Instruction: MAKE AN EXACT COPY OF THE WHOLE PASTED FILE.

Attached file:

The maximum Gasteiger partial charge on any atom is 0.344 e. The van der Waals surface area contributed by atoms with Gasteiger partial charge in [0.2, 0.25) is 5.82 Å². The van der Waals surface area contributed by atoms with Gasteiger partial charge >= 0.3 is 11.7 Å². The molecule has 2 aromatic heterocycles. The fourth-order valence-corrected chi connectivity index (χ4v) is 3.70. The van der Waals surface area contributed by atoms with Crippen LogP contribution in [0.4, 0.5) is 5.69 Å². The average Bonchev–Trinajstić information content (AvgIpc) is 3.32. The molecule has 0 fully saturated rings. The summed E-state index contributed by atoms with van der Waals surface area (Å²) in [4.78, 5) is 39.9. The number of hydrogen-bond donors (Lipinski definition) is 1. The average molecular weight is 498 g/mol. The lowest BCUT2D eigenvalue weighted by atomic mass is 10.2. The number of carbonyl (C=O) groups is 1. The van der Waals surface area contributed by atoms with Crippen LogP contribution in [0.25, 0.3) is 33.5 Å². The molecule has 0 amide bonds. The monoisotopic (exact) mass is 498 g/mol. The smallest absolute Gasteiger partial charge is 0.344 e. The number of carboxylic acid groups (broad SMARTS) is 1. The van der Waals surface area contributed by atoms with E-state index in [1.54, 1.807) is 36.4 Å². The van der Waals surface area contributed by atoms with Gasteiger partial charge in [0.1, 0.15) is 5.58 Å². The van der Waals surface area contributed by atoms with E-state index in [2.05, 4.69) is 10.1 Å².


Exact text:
The maximum Gasteiger partial charge on any atom is 0.344 e. The van der Waals surface area contributed by atoms with Gasteiger partial charge in [0.2, 0.25) is 5.82 Å². The van der Waals surface area contributed by atoms with Gasteiger partial charge >= 0.3 is 11.7 Å². The molecule has 2 aromatic heterocycles. The fourth-order valence-corrected chi connectivity index (χ4v) is 3.70. The van der Waals surface area contributed by atoms with Crippen LogP contribution in [0.4, 0.5) is 5.69 Å². The average Bonchev–Trinajstić information content (AvgIpc) is 3.32. The molecule has 0 fully saturated rings. The summed E-state index contributed by atoms with van der Waals surface area (Å²) in [4.78, 5) is 39.9. The number of hydrogen-bond donors (Lipinski definition) is 1. The average molecular weight is 498 g/mol. The lowest BCUT2D eigenvalue weighted by atomic mass is 10.2. The number of carbonyl (C=O) groups is 1. The van der Waals surface area contributed by atoms with Crippen LogP contribution in [0.25, 0.3) is 33.5 Å². The molecule has 0 amide bonds. The monoisotopic (exact) mass is 498 g/mol. The smallest absolute Gasteiger partial charge is 0.344 e. The number of carboxylic acid groups (broad SMARTS) is 1. The van der Waals surface area contributed by atoms with E-state index in [1.54, 1.807) is 36.4 Å². The van der Waals surface area contributed by atoms with Gasteiger partial charge in [0.1, 0.15) is 5.58 Å². The van der Waals surface area contributed by atoms with E-state index in [2.05, 4.69) is 10.1 Å².